Some of the companions you can recruit in the game include ED-E, Lonesome Eyebot, a former Enclave Eyebot that the Courier can repair, Rex, Cyber-Hound, a pre-war cybernetic dog who needs a brain replacement to survive, and Veronica, Dissident Scribe, a Brotherhood of Steel scribe who is dissatisfied with the self-destructive direction the Brotherhood is taking. The Brotherhood of Steel have a smaller presence in this game than previous ones, but much of their plot surrounds Helios One and the pre-war weapon located there.

Arcade Gannon is a humanitarian doctor with a secret past upbringing in the Enclave, which he must hide or be captured and imprisoned for life in the NCR. Cass, Hand of Vengeance is a caravan owner on a quest for vengeance against the Legion, who destroyed her caravan. Craig Boone, Novac Guard is a NCR sniper assigned to guard duty in Novac, where he uses Dinky the Dinosaur as his perch (Temple of Abandon). Lily Bowen, Raging Grandma was a vault dweller until the Master raided her vault and transformed her into a Super Mutant. You'll find Lily at Jacobstown, a settlement for Super Mutants founded by Marcus from Fallout 2. Raul, Trouble Shooter is a mechanic and gunslinger, hence his title on the card.

Fallout 4 (2287)

Strong, the Brutish Thespian by Jason Rainville

Fallout 4 begins immediately before the bombs fall on Boston, and picks up again about ten years after Fallout 3. You play a pre-war army veteran, who along with your spouse and son are ushered into Vault 111 where you are cryogenically frozen. You awake, briefly, to find Kellogg, Dangerous Mind kidnapping your child and murdering your spouse. When you fully awaken, you find that you are the only survivor of the vault, where everyone else's life support has failed. This earns you the title of Sole Survivor. You spend the game trying to find your son in the Commonwealth, the name of the region around Boston.

While Fallout 4 is more linear than New Vegas was, there are still a large number of factions for you to encounter. The first are the Minutemen, led by Preston Garvey, Minuteman, who aim to create safe settlements in the region. Then there's the Institute, a highly advanced and secretive organization made up of remnants from the Massachusetts Institute of Technology, who live in a secret bunker and shape Commonwealth politics to keep any group from becoming too much of a thread. The Institute has developed synths, or synthetic humans, who become their sleeper agents on the surface. Paranoia around synths is one of the driving factors of the region. The Railroad attempts to free synths from the Institute, while the Brotherhood of Steel, who has arrived in the region from the NCR aboard The Prydwen, Steel Flagship, seeks to destroy them and the Institute.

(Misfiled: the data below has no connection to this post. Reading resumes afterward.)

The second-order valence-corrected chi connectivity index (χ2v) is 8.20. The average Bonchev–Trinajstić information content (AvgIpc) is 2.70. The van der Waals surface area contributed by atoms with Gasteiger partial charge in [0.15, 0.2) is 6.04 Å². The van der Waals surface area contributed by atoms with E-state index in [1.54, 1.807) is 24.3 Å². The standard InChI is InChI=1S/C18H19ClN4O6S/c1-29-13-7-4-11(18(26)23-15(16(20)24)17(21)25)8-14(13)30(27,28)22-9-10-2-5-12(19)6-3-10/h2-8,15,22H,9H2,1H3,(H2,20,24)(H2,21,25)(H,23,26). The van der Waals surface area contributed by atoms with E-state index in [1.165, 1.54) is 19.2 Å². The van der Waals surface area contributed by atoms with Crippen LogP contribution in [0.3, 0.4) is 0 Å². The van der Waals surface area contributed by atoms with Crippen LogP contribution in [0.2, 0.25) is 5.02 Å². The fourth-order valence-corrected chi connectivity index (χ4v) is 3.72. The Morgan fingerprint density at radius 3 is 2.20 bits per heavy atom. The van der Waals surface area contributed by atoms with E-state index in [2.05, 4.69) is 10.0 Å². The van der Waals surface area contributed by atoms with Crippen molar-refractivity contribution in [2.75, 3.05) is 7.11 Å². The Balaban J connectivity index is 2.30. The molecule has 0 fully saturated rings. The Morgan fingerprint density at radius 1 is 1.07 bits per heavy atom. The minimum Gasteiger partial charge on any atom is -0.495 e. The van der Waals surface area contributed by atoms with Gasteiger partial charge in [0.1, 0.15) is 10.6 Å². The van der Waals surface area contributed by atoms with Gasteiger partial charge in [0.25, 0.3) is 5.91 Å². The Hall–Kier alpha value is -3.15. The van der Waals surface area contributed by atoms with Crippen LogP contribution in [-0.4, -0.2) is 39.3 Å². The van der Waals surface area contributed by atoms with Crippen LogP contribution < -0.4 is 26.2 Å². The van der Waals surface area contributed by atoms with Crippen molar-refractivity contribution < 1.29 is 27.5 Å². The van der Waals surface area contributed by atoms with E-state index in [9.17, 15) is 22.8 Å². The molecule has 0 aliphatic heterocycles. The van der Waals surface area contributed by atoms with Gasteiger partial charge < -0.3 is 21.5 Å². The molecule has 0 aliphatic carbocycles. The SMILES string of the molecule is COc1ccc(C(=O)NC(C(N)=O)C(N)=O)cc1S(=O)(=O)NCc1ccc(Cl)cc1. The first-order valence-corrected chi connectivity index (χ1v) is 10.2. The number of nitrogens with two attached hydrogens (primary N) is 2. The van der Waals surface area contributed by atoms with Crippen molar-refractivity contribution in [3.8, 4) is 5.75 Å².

While Dogmeat, Ever Loyal is in most games, this version of Dogmeat is from Fallout 4 and is one of the first companions you'll meet. You'll also encounter Codsworth, Handy Helper. Who was your home's robotic butler before the war and has been waiting centuries for your return. Tracking down your son to Diamond City, you meet Nick Valentine, Private Eye, a prototype synth who was implanted with the memories of a pre-war detective, and Piper Wright, Publick Reporter, who suspects something rotten with the leadership of Diamond City.

You'll eventually catch up Kellogg and kill him, discovering he was a cyborg and that his memories could still be the key to finding your son. The Brotherhood of Steel arrive in the Prydwyn, and you'll meet Elder Arthur Maxson, who was just a boy when you last met him in Fallout 3. You'll also be confronted with a tough choice due to Maxson's hardliner stance when you discover that Paladin Danse, Steel Maverick is in fact a synth himself, and whether or not you execute him as ordered will affect your relationship with the Brotherhood.

Kellogg's memories will eventually lead you to the leader of the Railroad, Desdemona, Freedom's Edge, and their secret base depicted in Rogue's Passage. It turns out that the Institute isn't so good at suppressing the free will of the synths they create, and actively hunts down the rogues which the Railroad attempts to bring to freedom.